After 7 months, Service Engineering and SWITCH are back with the regular Swiss SDN workshops, this time held on 16th of June at the ZHAW premises in Winterthur. For the 6th time, the Software Defined Networking (SDN) community from Switzerland and abroad (represented by the industry and the academia), embarked on a joint SDN-NFV full-day journey to discuss SDN, present the best practices and prototypes and share the know-how and some demonstrations of their recent research activities. As a novelty this time, the SDN workshop/meetup was collocated with the Open Cloud Day, allowing for broader attendance from participants in both events. Regular attendees and new fellows could be spot on site engaged in interesting discussions. You can find the through report of the event here from our collaborator SWITCH and i leave you below the complete list of the SDN track. The complete presentations repository could be found here. Enjoy and see you in the next events!
We all know this tedious situation: Plenty of mobile robots around us, and we’d just like to use one of them for a specific task, but we don’t know which one we should take, as they’re all regularly busy on their own. Perhaps this is not a likely scenario right now, but it will be in five or six years from now and it will require novel approaches of how we manage their functionality in terms of services they offer. The Cloud Robotics research initiative is thus looking into robotic device management not so much from a hardware perspective but more from an angle of assessing which robotic resources can be used to deploy or run services and value-added applications on single robots, fleets of robots, or hybrid cloud/fleet constellations. With Roboreg, a first tangible robot-specific registry concept has been realised. The tool will be explained in this blog post.
Open Cloud Day is a joint activity, organised annually by ch/open/ and our research group, Service Engineering. The SDN workshop, a biannual event, focussing on the Software Defined Networking topic in cloud computing, is a joint activity between SWITCH and us.
The one day event hosted about 130 people, ran in 3 separate tracks; main, SDN and workshops, and covered a vast area of cloud topics. PaaS undeniably was the most discussed topic where some speakers took a provocative stance and others towards a positive and “game-changer” aptitude. Continue reading
This blog post details my project work carried out at the SPLab as an IMS intern. The IMS (Informatikmittelschule) is a type of school for young students (16-20 years old) who aspire to become developers with a business focus. Every IMS student in Switzerland has to participate in an internship in their last year of study.
The Service Engineering research group at InIT hosts every year one or more IMS students from the local schools. Local students are required to finish their apprenticeship with a final exam. The exam, also known as the IPA (Individuelle praktische Arbeit), requires:
- Programming an application or a part of it
- Documenting the process of the project
- Presentation about the process and the result
Since the beginning of my internship, I started working in the CNA-Team (Cloud-Native Applications initiative). I was working mainly with with the following technologies: CoreOS, Fleet, Docker and Kubernetes. We ran our virtual machine clusters on AWS, for which the team has received a research grant from Amazon.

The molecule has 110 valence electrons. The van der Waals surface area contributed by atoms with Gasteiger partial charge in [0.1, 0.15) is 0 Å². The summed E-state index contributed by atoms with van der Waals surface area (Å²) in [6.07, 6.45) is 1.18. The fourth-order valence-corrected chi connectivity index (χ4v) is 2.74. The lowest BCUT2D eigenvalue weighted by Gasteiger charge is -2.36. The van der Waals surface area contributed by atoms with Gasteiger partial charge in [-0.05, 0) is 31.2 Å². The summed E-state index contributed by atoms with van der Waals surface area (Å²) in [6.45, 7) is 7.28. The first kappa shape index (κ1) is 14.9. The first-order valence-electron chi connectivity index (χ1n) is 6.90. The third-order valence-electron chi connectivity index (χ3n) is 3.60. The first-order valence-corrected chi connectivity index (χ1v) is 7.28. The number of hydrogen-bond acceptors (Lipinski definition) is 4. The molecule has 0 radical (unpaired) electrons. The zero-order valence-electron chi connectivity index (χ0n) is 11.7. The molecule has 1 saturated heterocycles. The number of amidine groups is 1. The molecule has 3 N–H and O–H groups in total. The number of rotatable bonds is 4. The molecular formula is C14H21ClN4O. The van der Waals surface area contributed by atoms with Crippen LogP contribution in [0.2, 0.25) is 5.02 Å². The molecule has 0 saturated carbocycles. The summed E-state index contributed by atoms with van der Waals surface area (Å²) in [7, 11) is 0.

The Elastic Compute Cloud (EC2) offered by AWS as public commercial service has been one of the first and probably the seminal service for the research on cloud applications and infrastructure. From an application perspective, hosting in EC2 means wrapping the application into one of the provided virtual machine (VM) images and instantiating it in sufficient numbers (e.g. with autoscaling). Ultimately, for custom applications, it also possible to import custom VM images. This involves creating the machine image, testing it on a local hypervisor (KVM, Xen, VirtualBox, …) or in a local cloud stack (OpenStack, CloudStack, OpenNebula, …), then copying the image into the Simple Storage Service (S3) (in a reliable manner), initiating the import process, and waiting for the VM image called Amazon Machine Image (AMI) to become available. This import process is not well-documented and regularly causes high effort with application providers. Hence, this blog post offers a detailed walk-through and points out common pitfalls.
In the past year i was working on a graphical interface for Netfloc – the SDK for SDN developed in the SDN initiative. Just to remind you, the aim of Netflogi is to: (1) make the SDK itself easy to use and (2) expose the Netfloc APIs and functional features to the network application developers and datacenter service providers.
With the initial version of Netflogi, the user was able to create a Service Function Chain only by using Neutron port IDs. This was done by choosing the number and the order of the Neutron ports used in the Chain. The current version of Netflogi allows to create Virtual Network Functions (VNFs) and a Service Chain using those VNFs. This blog post describes the updated functionalities of Netflogi that take part of the development work i did as part of my final exam, called IPA in Switzerland.
The novel functionality added in Netflogi is the VNF management (create & delete). Creating VNF includes choosing a name, a description of the functionality and assigning ingress and egress ports. Once the VNF is successfully created, it appears automatically in the list of the existing VNFs. The VNFs can be used in different services offered by Netfloc. Currently Service Function Chaining is fully implemented and can be done by combining one or more VNFs. The VNFs can be deleted, as well as the Service Chains. Help page and messaging system for the performed actions is also included in this version.